Spring runoff update

As we approach the end of May, HAL’s Kayson Shurtz and Rob Sowby provide an update on Utah’s water conditions.

The reservoir storage outlook is great. Coming the wettest winter on record in 2023, many of the reservoirs in the state rebounded from the drought that preceded. Looking at the storage capacity of all reservoirs in the state (excluding Lake Powell and Flaming Gorge) we are sitting at about 90% full.

So far this year temperatures have been moderate, and several cold spells have reduced flood potential from spring runoff. As runoff continues, reservoirs will likely fill, and the excess can go to water bodies that really need it like Lake Powell and Great Salt Lake, the vital signs of the West’s water resources. Those lakes will take multiple years of good runoff years to fully rebound.

The Colorado Basin River Forecast Center estimates the total remaining runoff volume to Lake Powell for this season to be about 84% of average. The projected runoff should produce a rise of 30 feet in the lake.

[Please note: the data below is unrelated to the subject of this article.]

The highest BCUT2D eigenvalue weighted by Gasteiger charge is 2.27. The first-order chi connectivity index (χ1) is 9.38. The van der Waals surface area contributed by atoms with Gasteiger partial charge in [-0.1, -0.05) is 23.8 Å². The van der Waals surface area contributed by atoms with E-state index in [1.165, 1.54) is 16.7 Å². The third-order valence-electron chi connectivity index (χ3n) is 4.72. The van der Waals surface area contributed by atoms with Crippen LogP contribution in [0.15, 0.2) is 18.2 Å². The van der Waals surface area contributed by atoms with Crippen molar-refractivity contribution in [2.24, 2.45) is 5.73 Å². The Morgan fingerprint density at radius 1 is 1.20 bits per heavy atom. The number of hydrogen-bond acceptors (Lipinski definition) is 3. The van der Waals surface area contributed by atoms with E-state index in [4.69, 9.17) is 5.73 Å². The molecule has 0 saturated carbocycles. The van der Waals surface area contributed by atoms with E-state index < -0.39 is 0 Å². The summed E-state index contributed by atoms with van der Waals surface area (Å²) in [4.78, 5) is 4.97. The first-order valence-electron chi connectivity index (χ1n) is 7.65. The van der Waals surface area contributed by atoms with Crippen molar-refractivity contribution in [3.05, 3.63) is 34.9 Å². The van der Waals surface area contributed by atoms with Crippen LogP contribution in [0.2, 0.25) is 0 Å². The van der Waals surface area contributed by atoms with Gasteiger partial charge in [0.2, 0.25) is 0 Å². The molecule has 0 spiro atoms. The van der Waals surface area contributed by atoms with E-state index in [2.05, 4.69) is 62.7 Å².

In the other half of the state, Great Salt Lake is as full as it has been in many years. The lake is currently sitting at 4195 feet, about 7 feet higher than its record low in 2022, but still below the healthy range of 4198–4205 feet. HAL has supported state agencies in the Great Salt Lake Basin Integrated Plan, which seeks reliable water supply for all users in the watershed, and a rising lake, bolstered by two wet winters, is welcome news for everyone.

See more with the Great Salt Lake Hydro Mapper.

Photo: Bear River Migratory Bird Refuge, May 2024

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